Album Review of Toujours by Sabina.

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Toujours by Sabina

Release Date: Feb 18, 2014
Record label: Bar/None Records
Genre(s): Pop/Rock, Alternative/Indie Rock, Indie Pop

85 Music Critic Score
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Toujours - Excellent, Based on 5 Critics

AllMusic - 90
Based on rating 9/10

Brimming with independent spirit and worldly charm, Sabina Sciubba's debut LP Toujours is a wonderful mish-mash of '60s French pop, Latin traditions, and adventurous indie pop. Best known for her work with genre-hopping New York dance-pop group Brazilian Girls, Sabina took the band's 2009 hiatus as an opportunity to work unencumbered on a set of more personal and stripped-down songs that would comprise her first solo effort. Working with longtime Brazilian Girls' producer Frederik Rubens, the album was largely recorded at the singer's home in Paris and exhibits the sort of relaxed, homespun experimentation that comes from working in an uninhibited, creative environment.

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New Musical Express (NME) - 80
Based on rating 4/5

Like Eurodisco legend Giorgio Moroder, Sabina Sciubba was born in Italy and grew up in Germany, but for her first solo outing she’s eschewed the electropop of her New York-based Brazilian Girls troupe to record a more lilting, guitar-based, Nico-esque collection in Paris, where she now resides. Confused? You will be. Everything about ‘Toujours’ (‘always’ in French) has an international flavour, and it’s sung in no less than six languages.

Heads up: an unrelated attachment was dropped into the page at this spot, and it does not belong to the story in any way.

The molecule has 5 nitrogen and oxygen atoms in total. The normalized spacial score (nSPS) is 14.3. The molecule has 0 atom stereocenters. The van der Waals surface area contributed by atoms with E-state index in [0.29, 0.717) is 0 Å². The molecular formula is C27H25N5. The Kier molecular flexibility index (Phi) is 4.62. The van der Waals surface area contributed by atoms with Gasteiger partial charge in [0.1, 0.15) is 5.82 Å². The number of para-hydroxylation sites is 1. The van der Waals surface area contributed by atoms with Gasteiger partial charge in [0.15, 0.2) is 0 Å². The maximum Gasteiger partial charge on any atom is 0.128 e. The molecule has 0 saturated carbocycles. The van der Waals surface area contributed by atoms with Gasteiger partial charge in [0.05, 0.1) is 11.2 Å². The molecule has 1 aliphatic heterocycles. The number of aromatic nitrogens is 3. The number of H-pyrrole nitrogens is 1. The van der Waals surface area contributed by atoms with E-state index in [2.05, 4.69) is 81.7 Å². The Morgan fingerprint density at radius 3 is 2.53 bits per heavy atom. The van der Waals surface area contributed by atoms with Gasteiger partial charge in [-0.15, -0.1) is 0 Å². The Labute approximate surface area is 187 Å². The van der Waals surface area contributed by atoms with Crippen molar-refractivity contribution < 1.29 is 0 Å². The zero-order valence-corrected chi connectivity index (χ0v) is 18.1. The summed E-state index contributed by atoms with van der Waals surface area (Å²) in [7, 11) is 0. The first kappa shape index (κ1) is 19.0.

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The Line of Best Fit
Their review was generally favourable

As your resident luddite who only has a (debatably) firm grasp on the English language, I was somewhat apprehensive taking on the penta-lingual Sabina Sciubba’s debut album. The half-German, half-Italian, Paris-based singer of New York electro-dance trio Brazilian Girls has struck out on her own with debut album Toujours (which means ‘always’, as I have recently learnt). Toujours has the confident, well-established sound of an artist on her fifth, rather than first album.

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Boston Globe
Their review was generally favourable

Sabina Sciubba is a goddess. As the Brazilian Girls’ frontwoman, she descends — long legs, chestnut hair, the smile of Aphrodite — and triggers fantasies amid the swirl of a brilliant band. She dances with the crowd; she’s said she’d like to play a show “that inspires so much love that everybody in the audience starts making out.” But she must have wanted a little solo time.

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The New York Times
Their review was generally favourable

Sabina Sciubba, the lead singer for Brazilian Girls, sets aside her last name and switches production style but not persona on her solo debut album, “Toujours.” She’s still the nonchalant, elusive, sophisticated and resolutely hedonistic figure she plays in Brazilian Girls songs. And Sabina, who was born in Rome to a German mother and an Italian father, still switches among the multiple languages of her upbringing — Italian, German, French, English — in not quite simultaneous translations. But on “Toujours,” she often trades Brazilian Girls’ international party beats, electronics and retro lounge orchestrations for music that looks toward garage rock and new wave, keeping the sound leaner.

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